Martial Arts Blog
During a weekend-long seminar that my Sensei taught for our dojo, he spoke about the Japanese character (kanji) 武 "Bu." 武 Bu is usually translated as war, or martial. He said this is a more modern definition for the word. An older use of the kanji 武 Bu means, "to stop war."
武 Bu is the first kanji in the name of our martial art, 武神館 Bujinkan. The kanji 神 Jin (or Kami) means divine or enlightened, it can even mean God. The kanji 館 Kan means a castle or hall. Typically, the Bujinkan is translated to mean the Hall of the Enlightened Warrior, or Hall of the Divine Warrior. With the understanding of this older meaning of the word 武 Bu, we can translate Bujinkan as: the dojo of stopping war with God.
Now, we can do a bit of word play simply using a comma. If we write the name of the Bujinkan using a comma so it reads: the dojo of stopping war, with God, then it means that with the aid of God we work to stop war. If we write it without the comma, we can interpret it to mean that we are learning to stop warring against God.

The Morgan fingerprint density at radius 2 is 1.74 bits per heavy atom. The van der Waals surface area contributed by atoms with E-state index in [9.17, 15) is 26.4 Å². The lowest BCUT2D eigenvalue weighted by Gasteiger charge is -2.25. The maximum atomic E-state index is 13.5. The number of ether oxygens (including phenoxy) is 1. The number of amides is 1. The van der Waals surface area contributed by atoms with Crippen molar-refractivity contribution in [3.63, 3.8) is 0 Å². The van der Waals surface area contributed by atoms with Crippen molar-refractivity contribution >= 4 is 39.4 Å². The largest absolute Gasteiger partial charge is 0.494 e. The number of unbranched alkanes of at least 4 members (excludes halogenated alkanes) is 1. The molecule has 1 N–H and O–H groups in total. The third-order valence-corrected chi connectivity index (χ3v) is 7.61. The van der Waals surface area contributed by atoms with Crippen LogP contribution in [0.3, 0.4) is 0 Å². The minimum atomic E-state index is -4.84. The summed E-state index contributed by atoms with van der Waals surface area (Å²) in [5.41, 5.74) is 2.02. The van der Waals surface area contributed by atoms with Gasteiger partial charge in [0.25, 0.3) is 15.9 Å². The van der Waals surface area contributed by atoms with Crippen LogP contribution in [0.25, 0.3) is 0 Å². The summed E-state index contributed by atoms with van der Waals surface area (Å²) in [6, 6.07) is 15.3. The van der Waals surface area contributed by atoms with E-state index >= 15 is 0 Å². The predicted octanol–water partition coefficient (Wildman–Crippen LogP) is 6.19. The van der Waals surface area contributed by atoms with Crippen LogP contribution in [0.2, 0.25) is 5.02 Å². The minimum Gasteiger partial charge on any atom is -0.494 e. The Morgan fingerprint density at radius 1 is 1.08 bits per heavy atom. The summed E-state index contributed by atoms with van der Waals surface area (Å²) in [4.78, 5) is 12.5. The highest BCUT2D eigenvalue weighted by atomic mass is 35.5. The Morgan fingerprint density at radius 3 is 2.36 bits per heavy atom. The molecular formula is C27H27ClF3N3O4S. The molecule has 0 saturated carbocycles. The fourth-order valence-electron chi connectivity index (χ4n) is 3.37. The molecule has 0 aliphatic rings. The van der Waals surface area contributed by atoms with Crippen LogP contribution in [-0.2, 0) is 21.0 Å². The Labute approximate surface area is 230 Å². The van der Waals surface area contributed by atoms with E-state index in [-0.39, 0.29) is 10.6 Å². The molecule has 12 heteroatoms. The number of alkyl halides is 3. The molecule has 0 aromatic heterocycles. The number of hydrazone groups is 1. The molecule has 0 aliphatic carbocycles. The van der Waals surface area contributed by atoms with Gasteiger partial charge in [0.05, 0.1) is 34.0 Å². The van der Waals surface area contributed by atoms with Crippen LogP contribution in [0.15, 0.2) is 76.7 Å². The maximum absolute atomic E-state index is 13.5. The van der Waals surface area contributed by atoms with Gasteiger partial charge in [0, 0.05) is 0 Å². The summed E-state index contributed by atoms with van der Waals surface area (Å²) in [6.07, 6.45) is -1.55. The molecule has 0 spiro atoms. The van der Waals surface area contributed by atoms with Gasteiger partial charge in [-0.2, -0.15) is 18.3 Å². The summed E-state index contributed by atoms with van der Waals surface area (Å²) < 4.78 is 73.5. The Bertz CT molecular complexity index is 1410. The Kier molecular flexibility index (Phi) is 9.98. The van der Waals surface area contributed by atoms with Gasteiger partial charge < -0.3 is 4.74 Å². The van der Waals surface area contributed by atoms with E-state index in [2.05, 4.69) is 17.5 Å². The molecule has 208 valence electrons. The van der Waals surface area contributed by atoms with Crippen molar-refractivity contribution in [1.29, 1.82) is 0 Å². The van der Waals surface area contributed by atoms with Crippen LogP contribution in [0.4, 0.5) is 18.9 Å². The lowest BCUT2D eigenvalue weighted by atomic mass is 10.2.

There is a high level of martial philosophy called Shin Gi Tai. Often these are referred to as their plain translation of Mind/Heart, Spirit, and Body. However, these can also be referred to as the divine techniques, techniques learned from heaven. If one is to ever reach this level in their training, they must stop fighting against the will of heaven, trust that heaven has better plans than we do, and follow the path of enlightenment. Then the Shin Gi Tai can be made usable in us.
So, no matter how you translate Bujinkan, our studies take us beyond the physical training of martial arts, or war arts. Our Soke of the Bujinkan has said, "I'm not teaching you how to fight. I am teaching you how to control evil." It is possible that the evil we control is not just from others, but also through improving ourselves. This is the essence of our training in the dojo.